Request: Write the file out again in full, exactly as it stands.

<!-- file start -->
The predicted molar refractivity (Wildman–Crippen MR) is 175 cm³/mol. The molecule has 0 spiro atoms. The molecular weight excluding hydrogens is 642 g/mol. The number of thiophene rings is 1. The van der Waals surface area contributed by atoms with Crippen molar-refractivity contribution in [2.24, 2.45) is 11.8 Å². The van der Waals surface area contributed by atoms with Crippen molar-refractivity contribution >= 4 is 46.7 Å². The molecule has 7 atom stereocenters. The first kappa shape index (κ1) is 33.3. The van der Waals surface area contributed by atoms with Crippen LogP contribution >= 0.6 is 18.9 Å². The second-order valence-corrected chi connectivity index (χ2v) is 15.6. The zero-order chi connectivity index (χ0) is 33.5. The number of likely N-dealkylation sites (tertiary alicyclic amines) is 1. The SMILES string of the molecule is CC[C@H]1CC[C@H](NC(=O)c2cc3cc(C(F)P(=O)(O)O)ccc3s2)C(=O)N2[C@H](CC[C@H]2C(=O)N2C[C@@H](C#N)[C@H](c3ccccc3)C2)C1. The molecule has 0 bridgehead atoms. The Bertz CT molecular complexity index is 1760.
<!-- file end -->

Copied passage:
The predicted molar refractivity (Wildman–Crippen MR) is 175 cm³/mol. The molecule has 0 spiro atoms. The molecular weight excluding hydrogens is 642 g/mol. The number of thiophene rings is 1. The van der Waals surface area contributed by atoms with Crippen molar-refractivity contribution in [2.24, 2.45) is 11.8 Å². The van der Waals surface area contributed by atoms with Crippen molar-refractivity contribution >= 4 is 46.7 Å². The molecule has 7 atom stereocenters. The first kappa shape index (κ1) is 33.3. The van der Waals surface area contributed by atoms with Crippen LogP contribution >= 0.6 is 18.9 Å². The second-order valence-corrected chi connectivity index (χ2v) is 15.6. The zero-order chi connectivity index (χ0) is 33.5. The number of likely N-dealkylation sites (tertiary alicyclic amines) is 1. The SMILES string of the molecule is CC[C@H]1CC[C@H](NC(=O)c2cc3cc(C(F)P(=O)(O)O)ccc3s2)C(=O)N2[C@H](CC[C@H]2C(=O)N2C[C@@H](C#N)[C@H](c3ccccc3)C2)C1. The molecule has 0 bridgehead atoms. The Bertz CT molecular complexity index is 1760.